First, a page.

Melissa brings the case against her boyfriend, Henry. She's been looking for a way for Henry and her friends to bond, and thinks she's found the solution -- teaming up for a charity mud race. But Henry wants to opt out of the race, citing a forced atmosphere of fun and camaraderie. Must he join Melissa and her friends? Only one man can decide.
Special thanks to Philip Schaefer and Glen K. Amo for this week's title!
Sports! Paul brings the case against his friend Jeremy. Paul loves to wear his favorite baseball team's gear to games, even when that team isn't playing the game. Jeremy says that this practice is in bad taste. Who's right?
Special thanks to listener Ranjit Bhatnagar, Jason Richards and Jesse Lansner who all sent in the suggestion for this week's title!
We're delighted to have blogger, book critic, and LA Times writer Carolyn Kellogg with us to give this week's pop culture picks. Her first suggestion is Ken Ilgunas's Walden on Wheels, a memoir about a three-year cross-country journey that he took to pay off his student loans. If you're looking for something from the world of fiction, Kellogg says to check out Kate Atkinson's Life After Life, a darkly funny novel about an early 20th century girl that Atkinson repeatedly (and gleefully) kills off over the course of the novel.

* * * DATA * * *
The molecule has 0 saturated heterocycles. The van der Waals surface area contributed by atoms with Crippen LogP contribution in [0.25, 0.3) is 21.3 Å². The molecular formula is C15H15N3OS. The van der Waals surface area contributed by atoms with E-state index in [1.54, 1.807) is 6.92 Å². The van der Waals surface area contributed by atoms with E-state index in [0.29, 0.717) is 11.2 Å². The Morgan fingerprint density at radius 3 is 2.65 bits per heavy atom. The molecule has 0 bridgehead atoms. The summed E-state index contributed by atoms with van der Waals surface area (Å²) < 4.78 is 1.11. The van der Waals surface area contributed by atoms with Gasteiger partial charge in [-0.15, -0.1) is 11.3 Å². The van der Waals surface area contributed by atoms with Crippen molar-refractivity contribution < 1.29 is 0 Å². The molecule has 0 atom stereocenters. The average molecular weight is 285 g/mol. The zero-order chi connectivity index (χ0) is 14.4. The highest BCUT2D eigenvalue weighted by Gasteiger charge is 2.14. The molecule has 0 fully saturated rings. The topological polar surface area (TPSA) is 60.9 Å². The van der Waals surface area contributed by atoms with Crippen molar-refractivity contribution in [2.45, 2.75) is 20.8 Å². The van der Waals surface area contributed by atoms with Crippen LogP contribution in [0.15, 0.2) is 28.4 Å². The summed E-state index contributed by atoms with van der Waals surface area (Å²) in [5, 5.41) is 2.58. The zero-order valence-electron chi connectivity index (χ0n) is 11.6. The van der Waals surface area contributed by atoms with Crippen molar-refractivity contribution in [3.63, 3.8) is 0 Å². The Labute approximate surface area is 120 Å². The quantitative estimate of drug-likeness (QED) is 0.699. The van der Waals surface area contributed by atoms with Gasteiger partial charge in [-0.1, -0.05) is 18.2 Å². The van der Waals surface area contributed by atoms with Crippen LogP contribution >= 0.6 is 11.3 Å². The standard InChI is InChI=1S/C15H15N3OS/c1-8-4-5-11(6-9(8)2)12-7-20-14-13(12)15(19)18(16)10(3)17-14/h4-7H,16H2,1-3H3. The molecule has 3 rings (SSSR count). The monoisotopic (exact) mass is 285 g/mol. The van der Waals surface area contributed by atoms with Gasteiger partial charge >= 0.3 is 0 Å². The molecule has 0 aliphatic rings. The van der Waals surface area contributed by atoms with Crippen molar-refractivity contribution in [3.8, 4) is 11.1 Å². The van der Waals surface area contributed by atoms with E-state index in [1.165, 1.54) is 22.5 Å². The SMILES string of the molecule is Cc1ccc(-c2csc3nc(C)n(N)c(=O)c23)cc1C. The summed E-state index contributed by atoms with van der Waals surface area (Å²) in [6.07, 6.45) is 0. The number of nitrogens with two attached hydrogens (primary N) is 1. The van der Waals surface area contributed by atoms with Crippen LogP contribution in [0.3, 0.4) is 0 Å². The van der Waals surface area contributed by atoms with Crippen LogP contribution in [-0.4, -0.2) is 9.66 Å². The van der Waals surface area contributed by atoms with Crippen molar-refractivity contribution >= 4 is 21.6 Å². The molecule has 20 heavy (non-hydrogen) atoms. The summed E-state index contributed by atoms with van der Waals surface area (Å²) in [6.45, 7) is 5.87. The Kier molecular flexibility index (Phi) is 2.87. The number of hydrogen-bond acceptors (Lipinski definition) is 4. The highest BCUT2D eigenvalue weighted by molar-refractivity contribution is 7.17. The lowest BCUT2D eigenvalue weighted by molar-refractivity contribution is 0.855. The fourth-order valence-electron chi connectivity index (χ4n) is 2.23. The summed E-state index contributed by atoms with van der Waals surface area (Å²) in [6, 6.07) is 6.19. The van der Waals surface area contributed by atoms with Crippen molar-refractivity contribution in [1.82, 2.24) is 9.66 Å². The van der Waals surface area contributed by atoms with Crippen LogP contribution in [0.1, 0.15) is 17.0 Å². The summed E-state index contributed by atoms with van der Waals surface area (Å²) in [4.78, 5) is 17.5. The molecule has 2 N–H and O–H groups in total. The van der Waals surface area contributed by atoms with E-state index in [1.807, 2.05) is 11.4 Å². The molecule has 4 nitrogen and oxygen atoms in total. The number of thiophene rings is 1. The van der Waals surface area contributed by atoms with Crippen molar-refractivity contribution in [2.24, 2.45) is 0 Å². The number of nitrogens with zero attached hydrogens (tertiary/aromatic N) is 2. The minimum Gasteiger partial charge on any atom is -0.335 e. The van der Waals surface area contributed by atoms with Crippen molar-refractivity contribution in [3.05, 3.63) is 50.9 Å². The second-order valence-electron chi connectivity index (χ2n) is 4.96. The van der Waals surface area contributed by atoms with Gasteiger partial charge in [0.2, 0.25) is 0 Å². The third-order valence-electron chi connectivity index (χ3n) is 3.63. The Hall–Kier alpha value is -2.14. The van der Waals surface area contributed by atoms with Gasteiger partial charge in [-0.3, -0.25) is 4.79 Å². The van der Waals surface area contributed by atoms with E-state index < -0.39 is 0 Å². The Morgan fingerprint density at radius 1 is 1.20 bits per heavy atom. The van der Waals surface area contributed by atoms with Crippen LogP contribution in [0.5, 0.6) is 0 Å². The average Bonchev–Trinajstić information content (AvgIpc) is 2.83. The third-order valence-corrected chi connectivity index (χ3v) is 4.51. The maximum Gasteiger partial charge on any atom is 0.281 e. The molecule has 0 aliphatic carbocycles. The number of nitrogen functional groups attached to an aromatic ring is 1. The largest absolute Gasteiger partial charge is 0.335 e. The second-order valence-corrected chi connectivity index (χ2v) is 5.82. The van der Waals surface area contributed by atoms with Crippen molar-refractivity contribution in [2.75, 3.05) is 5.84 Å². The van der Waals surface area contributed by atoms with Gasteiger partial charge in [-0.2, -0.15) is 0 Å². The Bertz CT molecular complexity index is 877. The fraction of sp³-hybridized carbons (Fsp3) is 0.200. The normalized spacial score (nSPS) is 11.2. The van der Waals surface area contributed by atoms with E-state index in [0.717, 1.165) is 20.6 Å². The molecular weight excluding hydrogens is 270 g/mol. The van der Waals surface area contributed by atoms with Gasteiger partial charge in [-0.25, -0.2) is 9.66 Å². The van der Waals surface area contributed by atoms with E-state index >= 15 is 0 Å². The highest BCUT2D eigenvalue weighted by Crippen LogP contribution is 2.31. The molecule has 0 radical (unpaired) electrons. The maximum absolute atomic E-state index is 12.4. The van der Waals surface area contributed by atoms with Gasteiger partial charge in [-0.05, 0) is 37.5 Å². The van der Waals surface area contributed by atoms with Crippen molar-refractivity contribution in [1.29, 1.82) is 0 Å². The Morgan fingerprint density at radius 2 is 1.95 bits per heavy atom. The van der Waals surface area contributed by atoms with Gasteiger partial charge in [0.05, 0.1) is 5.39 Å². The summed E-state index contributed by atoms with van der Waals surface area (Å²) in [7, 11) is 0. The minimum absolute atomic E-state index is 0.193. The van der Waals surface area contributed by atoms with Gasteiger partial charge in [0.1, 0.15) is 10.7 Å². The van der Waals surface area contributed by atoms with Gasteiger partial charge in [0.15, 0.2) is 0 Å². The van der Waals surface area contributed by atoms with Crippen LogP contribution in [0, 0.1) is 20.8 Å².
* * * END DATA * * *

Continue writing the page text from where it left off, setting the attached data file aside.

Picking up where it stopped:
It seems strange now, but when Huey Lewis and The News released their first record in 1979, music executives weren't expecting them to become a huge success. With bombastic hair bands on one end of the rock spectrum and sneering punk rockers on the other, there didn't seem to be much of a place for Lewis and company's fun, bluesy pub-rock. But thumbing their noses at industry naysayers turned out to be the right move for Huey Lewis and The News. Case in point: 1983's Sports, their first record to hit number one on the Billboard charts.
Thirty years later, the band's commemorating the thirty-year anniversary of that album with an expanded re-issue of Sports, featuring remastered tracks and live versions of songs like "The Heart of Rock & Roll" and "I Want a New Drug". Huey Lewis sat down with Jesse to talk about the album that brought them to stardom, as well as his experiences writing songs for Back to the Future and Pineapple Express, how to stow away on an airplane to Europe (well, it worked in the seventies), and how a trip to Morocco convinced him that a career in music was possible.
Huey Lewis and The News' 30th Anniversary Edition of Sports will be released on May 14. For more information about the band and their US tour, you can check out their website.